The time is now: Trade unions challenge platform companies right after landmark vote on EU law on Platform work

Amsterdam, 26 April 2024: On 24 and 25 April, German NGG, Dutch FNV and French FO trade unions met in Amsterdam to discuss strategy and engagement with platform companies.

Following Wednesday’s landmark vote in the European Parliament on the EU Platform Directive, the European Transport Workers’ Federation (ETF) and the European Federation of Trade Unions in the Food, Agriculture and Tourism (EFFAT) have joined the action to promote trade union cooperation and develop trade union strategies for organising and collective bargaining.

The vote in the European Parliament sets a favourable climate, with new opportunities finally given to platform workers including:

  • The recognition of employment status
  • The regulation of algorithmic management in the workplace
  • The recognition of the right to organise and to collective bargaining in platforms

The transposition of the directive into national law and enforcement will be key.

National experiences
Recent experience with national legislation in many countries including Spain, Belgium, France, Germany, Netherlands, and Portugal highlights the challenges of enforcement. Some platform companies such as Glovo and Uber Eats failing to apply the Riders Law in Spain, accruing massive fines, and continually appealing in the courts. This is in the context of other companies applying the law in Spain at considerable cost. In Belgium, platform companies say the new law on platform work does not apply to them. In France, the government and platforms have failed to recognise the employment status of platform workers and introduced a so called ‘social dialogue’ to avoid recognising platform workers as employees.

In the Netherlands, FNV have fought in the courts for recognition of riders and drivers as employees, for application of collective labour agreements and pension rights. Although recent court wins against Deliveroo and Uber offer hope, there efforts have been resisted at every level by some platform companies.

In Germany, NGG is calling for the application of a collective agreement for riders to improve wages and working conditions for all riders.

The employment model of platform work cannot be undermined by companies who fail to play by the rules and provide their workers with employment, social insurance, and pension rights. This puts companies that apply employment model at a severe disadvantage and has resulted in some companies changing their employment model or leaving the country altogether. As was the case recently in France. This is a very concerning development for platform workers.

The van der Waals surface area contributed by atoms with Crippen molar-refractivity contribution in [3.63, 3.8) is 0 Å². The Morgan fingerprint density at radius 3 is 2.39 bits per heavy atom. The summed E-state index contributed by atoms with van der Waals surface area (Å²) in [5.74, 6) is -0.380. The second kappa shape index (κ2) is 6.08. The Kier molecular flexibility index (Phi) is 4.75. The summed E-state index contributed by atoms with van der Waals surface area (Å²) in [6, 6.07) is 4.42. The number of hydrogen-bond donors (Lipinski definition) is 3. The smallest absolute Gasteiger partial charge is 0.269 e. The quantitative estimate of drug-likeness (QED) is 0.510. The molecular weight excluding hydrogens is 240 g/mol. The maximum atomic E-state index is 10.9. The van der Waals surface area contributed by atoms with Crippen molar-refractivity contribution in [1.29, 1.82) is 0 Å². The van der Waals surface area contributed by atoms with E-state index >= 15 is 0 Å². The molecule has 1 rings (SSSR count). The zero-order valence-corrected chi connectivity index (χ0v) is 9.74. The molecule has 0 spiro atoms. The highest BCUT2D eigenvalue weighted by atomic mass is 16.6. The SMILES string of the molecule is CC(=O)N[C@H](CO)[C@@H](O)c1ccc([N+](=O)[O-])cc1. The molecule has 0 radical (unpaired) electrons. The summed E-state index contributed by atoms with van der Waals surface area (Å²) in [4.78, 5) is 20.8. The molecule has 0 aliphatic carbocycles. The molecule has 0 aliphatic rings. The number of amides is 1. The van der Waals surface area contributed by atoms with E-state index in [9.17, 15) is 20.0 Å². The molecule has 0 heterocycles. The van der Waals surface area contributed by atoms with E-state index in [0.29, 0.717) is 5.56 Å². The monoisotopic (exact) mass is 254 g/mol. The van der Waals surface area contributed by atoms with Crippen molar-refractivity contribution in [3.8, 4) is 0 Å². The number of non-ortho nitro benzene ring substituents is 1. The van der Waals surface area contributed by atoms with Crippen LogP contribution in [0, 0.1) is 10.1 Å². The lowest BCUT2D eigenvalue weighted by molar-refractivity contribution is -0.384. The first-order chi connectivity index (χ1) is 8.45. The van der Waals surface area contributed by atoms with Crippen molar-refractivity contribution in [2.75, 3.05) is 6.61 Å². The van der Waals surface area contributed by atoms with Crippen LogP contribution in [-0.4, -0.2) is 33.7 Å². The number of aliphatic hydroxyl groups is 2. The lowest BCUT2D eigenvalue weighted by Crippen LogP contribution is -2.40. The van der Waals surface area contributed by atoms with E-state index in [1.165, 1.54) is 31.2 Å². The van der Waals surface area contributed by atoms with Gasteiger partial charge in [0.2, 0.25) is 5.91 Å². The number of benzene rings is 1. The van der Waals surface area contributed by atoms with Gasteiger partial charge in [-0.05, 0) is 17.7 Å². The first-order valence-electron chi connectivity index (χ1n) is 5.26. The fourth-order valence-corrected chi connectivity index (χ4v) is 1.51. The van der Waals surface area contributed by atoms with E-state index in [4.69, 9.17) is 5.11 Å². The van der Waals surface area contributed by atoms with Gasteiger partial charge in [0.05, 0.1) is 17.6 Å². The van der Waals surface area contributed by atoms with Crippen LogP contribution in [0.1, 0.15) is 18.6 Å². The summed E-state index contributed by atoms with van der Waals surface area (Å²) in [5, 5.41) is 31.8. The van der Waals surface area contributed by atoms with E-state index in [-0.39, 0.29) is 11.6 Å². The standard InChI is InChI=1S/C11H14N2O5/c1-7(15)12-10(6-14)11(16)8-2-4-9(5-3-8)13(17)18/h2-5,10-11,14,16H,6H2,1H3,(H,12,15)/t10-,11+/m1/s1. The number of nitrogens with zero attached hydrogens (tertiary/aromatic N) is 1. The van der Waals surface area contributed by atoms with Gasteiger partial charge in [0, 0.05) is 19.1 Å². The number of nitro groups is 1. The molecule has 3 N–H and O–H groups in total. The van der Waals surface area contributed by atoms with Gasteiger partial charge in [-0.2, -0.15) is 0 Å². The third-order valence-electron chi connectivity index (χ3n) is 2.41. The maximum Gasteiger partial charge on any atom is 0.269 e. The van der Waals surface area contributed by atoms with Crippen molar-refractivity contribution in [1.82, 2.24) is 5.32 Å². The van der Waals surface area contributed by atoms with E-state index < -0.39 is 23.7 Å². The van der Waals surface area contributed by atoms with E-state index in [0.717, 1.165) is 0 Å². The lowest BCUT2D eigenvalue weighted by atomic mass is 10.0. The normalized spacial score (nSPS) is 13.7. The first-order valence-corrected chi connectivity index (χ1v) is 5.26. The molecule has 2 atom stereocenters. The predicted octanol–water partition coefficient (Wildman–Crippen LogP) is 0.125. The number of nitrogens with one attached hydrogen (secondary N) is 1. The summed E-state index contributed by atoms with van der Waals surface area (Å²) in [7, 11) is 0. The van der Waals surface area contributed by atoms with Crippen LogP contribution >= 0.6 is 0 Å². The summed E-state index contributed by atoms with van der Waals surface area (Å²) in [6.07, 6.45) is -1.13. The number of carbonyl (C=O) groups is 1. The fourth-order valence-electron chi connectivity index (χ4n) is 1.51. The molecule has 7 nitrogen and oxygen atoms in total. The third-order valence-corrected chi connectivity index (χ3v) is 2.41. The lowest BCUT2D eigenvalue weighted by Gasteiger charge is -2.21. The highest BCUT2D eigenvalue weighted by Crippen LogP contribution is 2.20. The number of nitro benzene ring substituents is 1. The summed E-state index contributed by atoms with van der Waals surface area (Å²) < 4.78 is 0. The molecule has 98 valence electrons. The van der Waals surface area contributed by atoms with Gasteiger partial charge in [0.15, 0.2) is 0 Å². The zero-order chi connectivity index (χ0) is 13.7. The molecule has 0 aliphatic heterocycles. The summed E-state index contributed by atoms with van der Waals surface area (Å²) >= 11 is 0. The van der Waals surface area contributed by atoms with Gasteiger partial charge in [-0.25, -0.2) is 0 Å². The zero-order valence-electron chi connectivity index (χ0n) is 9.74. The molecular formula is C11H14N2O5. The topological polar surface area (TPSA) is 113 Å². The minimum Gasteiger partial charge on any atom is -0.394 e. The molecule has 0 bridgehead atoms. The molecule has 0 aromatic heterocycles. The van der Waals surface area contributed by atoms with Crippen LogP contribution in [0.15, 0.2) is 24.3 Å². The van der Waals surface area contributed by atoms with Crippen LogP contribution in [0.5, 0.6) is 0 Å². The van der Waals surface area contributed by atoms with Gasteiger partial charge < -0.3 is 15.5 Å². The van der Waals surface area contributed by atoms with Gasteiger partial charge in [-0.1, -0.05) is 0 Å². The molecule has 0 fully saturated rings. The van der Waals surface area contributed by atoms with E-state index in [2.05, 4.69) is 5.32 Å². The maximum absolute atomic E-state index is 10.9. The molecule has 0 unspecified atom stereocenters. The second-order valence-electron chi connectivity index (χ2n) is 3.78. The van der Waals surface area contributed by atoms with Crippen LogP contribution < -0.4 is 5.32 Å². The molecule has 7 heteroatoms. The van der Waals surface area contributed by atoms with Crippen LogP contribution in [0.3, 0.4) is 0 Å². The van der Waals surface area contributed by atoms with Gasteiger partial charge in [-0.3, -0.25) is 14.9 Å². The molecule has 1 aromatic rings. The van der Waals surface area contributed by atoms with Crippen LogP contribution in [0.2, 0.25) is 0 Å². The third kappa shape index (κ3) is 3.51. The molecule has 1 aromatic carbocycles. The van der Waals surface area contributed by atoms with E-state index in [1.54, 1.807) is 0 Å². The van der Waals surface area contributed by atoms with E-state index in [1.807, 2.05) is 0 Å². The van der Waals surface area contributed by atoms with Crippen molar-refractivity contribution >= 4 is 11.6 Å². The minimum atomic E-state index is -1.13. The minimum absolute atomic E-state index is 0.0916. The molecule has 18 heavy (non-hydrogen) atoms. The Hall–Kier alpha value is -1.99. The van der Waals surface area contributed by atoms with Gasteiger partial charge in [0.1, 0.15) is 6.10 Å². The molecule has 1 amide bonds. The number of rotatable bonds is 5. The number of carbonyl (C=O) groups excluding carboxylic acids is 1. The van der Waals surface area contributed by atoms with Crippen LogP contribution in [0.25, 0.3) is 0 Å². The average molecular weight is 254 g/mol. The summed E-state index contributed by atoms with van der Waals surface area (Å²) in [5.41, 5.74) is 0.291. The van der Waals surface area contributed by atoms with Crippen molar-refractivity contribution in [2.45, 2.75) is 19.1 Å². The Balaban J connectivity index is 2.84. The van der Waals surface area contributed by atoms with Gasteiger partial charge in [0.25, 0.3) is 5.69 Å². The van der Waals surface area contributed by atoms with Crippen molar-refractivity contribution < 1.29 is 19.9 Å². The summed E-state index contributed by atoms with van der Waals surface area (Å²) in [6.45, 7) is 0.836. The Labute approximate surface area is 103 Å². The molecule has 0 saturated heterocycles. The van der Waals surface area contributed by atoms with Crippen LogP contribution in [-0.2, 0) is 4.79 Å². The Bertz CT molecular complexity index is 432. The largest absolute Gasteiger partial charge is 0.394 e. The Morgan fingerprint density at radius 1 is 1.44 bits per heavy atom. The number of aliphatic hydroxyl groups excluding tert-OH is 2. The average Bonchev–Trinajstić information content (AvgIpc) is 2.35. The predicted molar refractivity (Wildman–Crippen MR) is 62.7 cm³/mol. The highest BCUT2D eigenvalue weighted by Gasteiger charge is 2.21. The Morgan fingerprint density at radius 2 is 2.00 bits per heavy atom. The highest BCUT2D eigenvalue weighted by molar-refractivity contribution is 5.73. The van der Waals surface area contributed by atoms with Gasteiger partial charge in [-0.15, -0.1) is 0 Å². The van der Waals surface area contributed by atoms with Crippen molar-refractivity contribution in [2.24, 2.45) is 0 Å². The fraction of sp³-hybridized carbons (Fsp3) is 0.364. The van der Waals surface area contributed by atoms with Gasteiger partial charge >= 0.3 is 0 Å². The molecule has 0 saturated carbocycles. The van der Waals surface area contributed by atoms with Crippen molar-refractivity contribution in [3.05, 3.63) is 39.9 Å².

EFFAT and ETF call on all platform companies to negotiate fair redundancy plans with representative trade unions. Platform workers made redundant need a social plan to support them in finding alternative employment and income sources.

Platform companies also need to recognise the importance of collective bargaining and negotiate in good faith with representative trade unions. This includes offering a fair living wage to their employees with extra pay for night and weekend work as is the norm in other economic sectors.

Kristjan Bragason, EFFAT Secretary General said: EFFAT is proud to be in Amsterdam to support our affiliates in their engagement with platform companies.  After this week’s vote in the European Parliament, the landscape is readier for more viable industrial relation in platform work and for a time where platform workers are finally given the rights they deserve.

Livia Spera, General Secretary of the ETF, said: ‘The directive shows what can be achieved when workers, trade unions, politicians and policymakers work together. We must continue this approach for the transposition and enforcement of the directive. Our affiliates will continue to hold platform companies to account and push national authorities to act to help ensure platform workers get their rights.’

Trade unions across Europe will continue have a key role in using the directive and national laws to hold platform companies to account especially in a rapidly changing sectors of food delivery and ride hailing.


EFFAT | EFFAT is the European Federation of Food, Agriculture, and Tourism Trade Unions, also representing domestic workers. As a European Trade Union Federation representing 116 national trade unions from 37 European countries, EFFAT defends the interests of more than 25 million workers towards the European Institutions, European employers’ associations, and transnational companies. EFFAT is a member of the ETUC and the European regional organisation of the IUF.

ETF | The European Transport Workers’ Federation (ETF) is a pan-European trade union organisation which embraces transport trade unions from the European Union, the European Economic Area and Central and Eastern European countries. The ETF was created in 1999, but we have our roots in pan-European transport trade union organisations that stretch back over 60 years. Today, the ETF represents more than 5 million transport workers from more than 200 transport unions and 38 European countries. These workers are found in all parts of the transport industry, on land, sea, and in the air. ETF is a recognised EU-level social partner in 7 sectoral social dialogue committees, including inland waterways. We are also a proud member of the ETUC and the ITF family.




Follow us

Read our last newsletter